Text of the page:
NEW DELHI: India will not need to import pulses in the next two years and the country will be self sufficient to meet domestic demand, Agriculture Minister Radha Mohan Singh today said.
The production of pulses stood at record 22.95 million tonnes in the 2016-17 crop year (July-June) as against 16.35 million tonnes in the previous year. The country imported about 5 million tonnes of pulses last fiscal.
New Delhi, Oct 23 More than one lakh youths were employed at job fairs held during a fortnight-long campaign across India by the rural development ministry, it said today.
During the campaign on development and cleanliness of villages, which ended on October 15, "a total of 1.35 lakh youths were placed", the ministry said.
More than 38,000 villages were declared open-defecation free and 5.98 lakh individual-household toilets were built in rural areas, it said in a statement.
Prime Minister Narendra Modi vowed on Sunday that economic reforms would continue and the government would maintain financial stability while initiating these measures.
"After the reforms and hard decisions, the economy of the country is on track and in the right direction... We will take all necessary steps to increase investments and bring in economic development," Modi said, addressing a rally in Dahej. He said several economists have described the fundamentals of the economy as robust.
Recently published National Family Health Survey (NFHS-4) data reveals that India is confronted with severe challenges of an inter-generational cycle of under-nutrition. The fact that every second woman in India is anaemic, every third child stunted, every third child underweight and only every second child exclusively breastfed for the first six months of life is a matter of serious concern, calling for urgent action.
Despite the Centre’s claim that this year’s MGNREGA budget is the highest ever, almost 88 per cent of the funds available for the scheme have already been exhausted, just halfway through the financial year. As of next week, only Rs 6,000 crore of the Rs 48,000 crore budget allocation for 2017-18 will be left for implementation of the scheme over the next six months.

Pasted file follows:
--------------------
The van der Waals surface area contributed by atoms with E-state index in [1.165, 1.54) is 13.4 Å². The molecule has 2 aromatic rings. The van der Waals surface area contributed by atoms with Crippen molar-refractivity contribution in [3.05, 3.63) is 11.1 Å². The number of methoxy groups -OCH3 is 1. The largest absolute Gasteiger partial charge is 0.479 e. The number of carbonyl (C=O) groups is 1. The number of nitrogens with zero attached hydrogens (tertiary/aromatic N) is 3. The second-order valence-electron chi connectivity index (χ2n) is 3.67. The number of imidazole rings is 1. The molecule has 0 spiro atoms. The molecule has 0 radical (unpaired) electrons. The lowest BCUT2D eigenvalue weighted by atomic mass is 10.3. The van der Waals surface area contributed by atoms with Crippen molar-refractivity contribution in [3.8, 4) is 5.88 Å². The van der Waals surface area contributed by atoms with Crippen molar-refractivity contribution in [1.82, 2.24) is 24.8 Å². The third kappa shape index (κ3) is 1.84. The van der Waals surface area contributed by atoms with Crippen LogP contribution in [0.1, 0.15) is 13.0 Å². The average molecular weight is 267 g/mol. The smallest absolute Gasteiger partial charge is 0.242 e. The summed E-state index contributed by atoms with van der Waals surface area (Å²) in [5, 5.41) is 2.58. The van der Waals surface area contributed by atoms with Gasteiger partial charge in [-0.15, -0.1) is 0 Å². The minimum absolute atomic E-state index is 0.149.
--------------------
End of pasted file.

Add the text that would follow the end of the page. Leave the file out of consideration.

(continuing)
While food production is still not insulated from the vagaries of nature - which can vacillate between extremes - ranging from the floods which ravaged parts of Northern India this year, to the extant drought in the South, anthropogenic factors are holding back India’s quest to attain food security.
Amidst the excitement and controversy over demonetisation and GST, and the earlier noise over flagship policies such as Make in India, an urgent issue has slipped through the cracks. That issue is, the extent of poverty in India, and what to do about it. India’s poor performance on the recently published Global Hunger Index has been in the news last week.
New Delhi, Oct 15: The housing and urban affairs ministry plans to allow housing projects in villages close to mega cities, in a bid to give momentum to the Centre's flagship housing programme, a senior official has said.
The housing ministry is in talks with the rural development ministry over the move and a decision on it was expected soon, the official said, on condition of anonymity.
The proposed plan is expected to give a momentum to the Pradhan Mantri Awas Yojana (Urban).
India is another major market for NPK (nitrogen, phosphate, and potash) fertilizers. The country is partly self-sufficient in nitrogen fertilizers, but it’s primarily dependent on imports for its potash and phosphate needs. India is expected to experience YoY (year-over-year) growth in the consumption of all three NPK fertilizers in 2017.
Digital technology can play a key role in fighting poverty, which can have disastrous consequences like fomenting armed conflicts and refugee crises, Indian lawmaker Santosh Ahlawat said. A member of the ruling Bharatiya Janata Party, Ahlawat, who is part of the Indian delegation to the current session of the General Assembly, said that despite recent successes in lifting millions across the world from poverty, “large scale chronic poverty continues to be the greatest challenge for humanity”.